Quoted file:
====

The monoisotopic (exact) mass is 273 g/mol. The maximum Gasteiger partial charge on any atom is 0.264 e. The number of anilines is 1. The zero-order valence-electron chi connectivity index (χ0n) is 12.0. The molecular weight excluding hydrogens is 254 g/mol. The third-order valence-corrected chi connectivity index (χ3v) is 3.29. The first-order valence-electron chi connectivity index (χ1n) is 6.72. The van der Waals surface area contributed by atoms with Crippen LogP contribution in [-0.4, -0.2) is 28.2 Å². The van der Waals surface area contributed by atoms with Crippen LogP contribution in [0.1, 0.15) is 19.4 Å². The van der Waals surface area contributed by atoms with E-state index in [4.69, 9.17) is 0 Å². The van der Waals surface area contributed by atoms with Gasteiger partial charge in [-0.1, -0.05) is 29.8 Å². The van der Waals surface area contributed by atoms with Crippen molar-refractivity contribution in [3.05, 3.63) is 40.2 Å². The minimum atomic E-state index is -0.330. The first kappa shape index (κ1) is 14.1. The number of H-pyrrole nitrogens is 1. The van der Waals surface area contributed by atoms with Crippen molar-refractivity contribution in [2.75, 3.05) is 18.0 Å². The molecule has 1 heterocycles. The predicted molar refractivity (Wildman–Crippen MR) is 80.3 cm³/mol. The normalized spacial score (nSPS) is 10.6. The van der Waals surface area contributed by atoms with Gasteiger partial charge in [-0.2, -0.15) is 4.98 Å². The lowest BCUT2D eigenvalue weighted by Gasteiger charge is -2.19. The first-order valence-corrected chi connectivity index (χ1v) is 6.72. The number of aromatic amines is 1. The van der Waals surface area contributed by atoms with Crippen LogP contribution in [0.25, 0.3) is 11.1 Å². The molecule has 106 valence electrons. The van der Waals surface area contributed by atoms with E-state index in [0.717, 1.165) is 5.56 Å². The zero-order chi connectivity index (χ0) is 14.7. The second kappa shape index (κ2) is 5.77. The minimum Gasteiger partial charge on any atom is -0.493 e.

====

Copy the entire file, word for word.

The monoisotopic (exact) mass is 273 g/mol. The maximum Gasteiger partial charge on any atom is 0.264 e. The number of anilines is 1. The zero-order valence-electron chi connectivity index (χ0n) is 12.0. The molecular weight excluding hydrogens is 254 g/mol. The third-order valence-corrected chi connectivity index (χ3v) is 3.29. The first-order valence-electron chi connectivity index (χ1n) is 6.72. The van der Waals surface area contributed by atoms with Crippen LogP contribution in [-0.4, -0.2) is 28.2 Å². The van der Waals surface area contributed by atoms with Crippen LogP contribution in [0.1, 0.15) is 19.4 Å². The van der Waals surface area contributed by atoms with E-state index in [4.69, 9.17) is 0 Å². The van der Waals surface area contributed by atoms with Gasteiger partial charge in [-0.1, -0.05) is 29.8 Å². The van der Waals surface area contributed by atoms with Crippen molar-refractivity contribution in [3.05, 3.63) is 40.2 Å². The minimum atomic E-state index is -0.330. The first kappa shape index (κ1) is 14.1. The number of H-pyrrole nitrogens is 1. The van der Waals surface area contributed by atoms with Crippen molar-refractivity contribution in [2.75, 3.05) is 18.0 Å². The molecule has 1 heterocycles. The predicted molar refractivity (Wildman–Crippen MR) is 80.3 cm³/mol. The normalized spacial score (nSPS) is 10.6. The van der Waals surface area contributed by atoms with Gasteiger partial charge in [-0.2, -0.15) is 4.98 Å². The lowest BCUT2D eigenvalue weighted by Gasteiger charge is -2.19. The first-order valence-corrected chi connectivity index (χ1v) is 6.72. The number of aromatic amines is 1. The van der Waals surface area contributed by atoms with Crippen LogP contribution in [0.25, 0.3) is 11.1 Å². The molecule has 106 valence electrons. The van der Waals surface area contributed by atoms with E-state index in [0.717, 1.165) is 5.56 Å². The zero-order chi connectivity index (χ0) is 14.7. The second kappa shape index (κ2) is 5.77. The minimum Gasteiger partial charge on any atom is -0.493 e.